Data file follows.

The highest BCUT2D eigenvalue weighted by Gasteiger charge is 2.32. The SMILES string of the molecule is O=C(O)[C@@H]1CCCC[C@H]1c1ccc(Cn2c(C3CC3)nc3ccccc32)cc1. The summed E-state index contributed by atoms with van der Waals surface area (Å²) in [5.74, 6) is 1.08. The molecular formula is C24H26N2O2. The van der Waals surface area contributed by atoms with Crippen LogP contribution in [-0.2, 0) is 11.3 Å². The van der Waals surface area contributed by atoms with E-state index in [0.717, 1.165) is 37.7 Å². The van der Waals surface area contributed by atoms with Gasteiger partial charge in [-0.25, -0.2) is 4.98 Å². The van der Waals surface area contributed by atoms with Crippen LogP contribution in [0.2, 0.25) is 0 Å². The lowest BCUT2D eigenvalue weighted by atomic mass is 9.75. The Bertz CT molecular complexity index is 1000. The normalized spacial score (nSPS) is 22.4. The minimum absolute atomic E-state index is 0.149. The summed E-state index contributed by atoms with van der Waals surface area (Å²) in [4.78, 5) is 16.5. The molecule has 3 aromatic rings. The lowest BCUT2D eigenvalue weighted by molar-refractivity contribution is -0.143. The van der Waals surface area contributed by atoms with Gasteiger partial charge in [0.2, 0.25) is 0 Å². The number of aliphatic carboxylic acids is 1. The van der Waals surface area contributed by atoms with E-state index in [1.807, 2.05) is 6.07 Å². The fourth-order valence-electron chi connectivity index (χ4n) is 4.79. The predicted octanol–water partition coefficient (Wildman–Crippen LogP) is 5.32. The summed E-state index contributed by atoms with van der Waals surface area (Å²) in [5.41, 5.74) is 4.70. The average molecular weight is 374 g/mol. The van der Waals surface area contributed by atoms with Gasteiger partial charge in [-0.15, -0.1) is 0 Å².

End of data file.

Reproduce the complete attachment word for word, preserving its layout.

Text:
The highest BCUT2D eigenvalue weighted by Gasteiger charge is 2.32. The SMILES string of the molecule is O=C(O)[C@@H]1CCCC[C@H]1c1ccc(Cn2c(C3CC3)nc3ccccc32)cc1. The summed E-state index contributed by atoms with van der Waals surface area (Å²) in [5.74, 6) is 1.08. The molecular formula is C24H26N2O2. The van der Waals surface area contributed by atoms with Crippen LogP contribution in [-0.2, 0) is 11.3 Å². The van der Waals surface area contributed by atoms with E-state index in [0.717, 1.165) is 37.7 Å². The van der Waals surface area contributed by atoms with Gasteiger partial charge in [-0.25, -0.2) is 4.98 Å². The van der Waals surface area contributed by atoms with Crippen LogP contribution in [0.2, 0.25) is 0 Å². The lowest BCUT2D eigenvalue weighted by atomic mass is 9.75. The Bertz CT molecular complexity index is 1000. The normalized spacial score (nSPS) is 22.4. The minimum absolute atomic E-state index is 0.149. The summed E-state index contributed by atoms with van der Waals surface area (Å²) in [4.78, 5) is 16.5. The molecule has 3 aromatic rings. The lowest BCUT2D eigenvalue weighted by molar-refractivity contribution is -0.143. The van der Waals surface area contributed by atoms with Gasteiger partial charge in [0.2, 0.25) is 0 Å². The number of aliphatic carboxylic acids is 1. The van der Waals surface area contributed by atoms with E-state index in [1.807, 2.05) is 6.07 Å². The fourth-order valence-electron chi connectivity index (χ4n) is 4.79. The predicted octanol–water partition coefficient (Wildman–Crippen LogP) is 5.32. The summed E-state index contributed by atoms with van der Waals surface area (Å²) in [5.41, 5.74) is 4.70. The average molecular weight is 374 g/mol. The van der Waals surface area contributed by atoms with Gasteiger partial charge in [-0.15, -0.1) is 0 Å².